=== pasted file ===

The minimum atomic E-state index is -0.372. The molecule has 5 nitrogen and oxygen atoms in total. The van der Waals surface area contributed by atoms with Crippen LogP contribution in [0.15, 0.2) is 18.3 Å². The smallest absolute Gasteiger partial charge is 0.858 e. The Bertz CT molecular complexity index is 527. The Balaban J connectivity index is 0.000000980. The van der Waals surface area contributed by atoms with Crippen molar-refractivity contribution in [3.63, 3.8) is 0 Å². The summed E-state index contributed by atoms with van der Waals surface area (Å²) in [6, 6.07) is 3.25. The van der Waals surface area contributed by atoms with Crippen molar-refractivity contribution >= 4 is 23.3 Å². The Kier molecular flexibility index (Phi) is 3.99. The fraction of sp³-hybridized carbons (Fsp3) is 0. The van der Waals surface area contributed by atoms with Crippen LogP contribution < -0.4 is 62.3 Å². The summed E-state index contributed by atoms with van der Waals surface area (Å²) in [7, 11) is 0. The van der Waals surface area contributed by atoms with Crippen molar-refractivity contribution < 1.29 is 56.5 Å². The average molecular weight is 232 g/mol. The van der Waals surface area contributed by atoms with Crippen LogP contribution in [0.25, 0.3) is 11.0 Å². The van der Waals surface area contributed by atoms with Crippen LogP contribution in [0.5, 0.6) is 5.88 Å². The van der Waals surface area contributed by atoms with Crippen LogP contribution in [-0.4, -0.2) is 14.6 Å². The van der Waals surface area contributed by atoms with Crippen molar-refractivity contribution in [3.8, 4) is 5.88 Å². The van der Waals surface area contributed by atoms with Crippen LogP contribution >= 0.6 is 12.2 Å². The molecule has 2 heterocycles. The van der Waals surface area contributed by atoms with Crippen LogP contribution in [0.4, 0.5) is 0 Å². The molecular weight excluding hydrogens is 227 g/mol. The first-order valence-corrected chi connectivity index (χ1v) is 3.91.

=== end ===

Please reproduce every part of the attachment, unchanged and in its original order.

The minimum atomic E-state index is -0.372. The molecule has 5 nitrogen and oxygen atoms in total. The van der Waals surface area contributed by atoms with Crippen LogP contribution in [0.15, 0.2) is 18.3 Å². The smallest absolute Gasteiger partial charge is 0.858 e. The Bertz CT molecular complexity index is 527. The Balaban J connectivity index is 0.000000980. The van der Waals surface area contributed by atoms with Crippen molar-refractivity contribution in [3.63, 3.8) is 0 Å². The summed E-state index contributed by atoms with van der Waals surface area (Å²) in [6, 6.07) is 3.25. The van der Waals surface area contributed by atoms with Crippen molar-refractivity contribution >= 4 is 23.3 Å². The Kier molecular flexibility index (Phi) is 3.99. The fraction of sp³-hybridized carbons (Fsp3) is 0. The van der Waals surface area contributed by atoms with Crippen LogP contribution < -0.4 is 62.3 Å². The summed E-state index contributed by atoms with van der Waals surface area (Å²) in [7, 11) is 0. The van der Waals surface area contributed by atoms with Crippen molar-refractivity contribution < 1.29 is 56.5 Å². The average molecular weight is 232 g/mol. The van der Waals surface area contributed by atoms with Crippen LogP contribution in [0.25, 0.3) is 11.0 Å². The van der Waals surface area contributed by atoms with Crippen LogP contribution in [0.5, 0.6) is 5.88 Å². The van der Waals surface area contributed by atoms with Crippen LogP contribution in [-0.4, -0.2) is 14.6 Å². The van der Waals surface area contributed by atoms with Crippen molar-refractivity contribution in [3.8, 4) is 5.88 Å². The van der Waals surface area contributed by atoms with Crippen LogP contribution >= 0.6 is 12.2 Å². The molecule has 2 heterocycles. The van der Waals surface area contributed by atoms with Crippen LogP contribution in [0.4, 0.5) is 0 Å². The molecular weight excluding hydrogens is 227 g/mol. The first-order valence-corrected chi connectivity index (χ1v) is 3.91.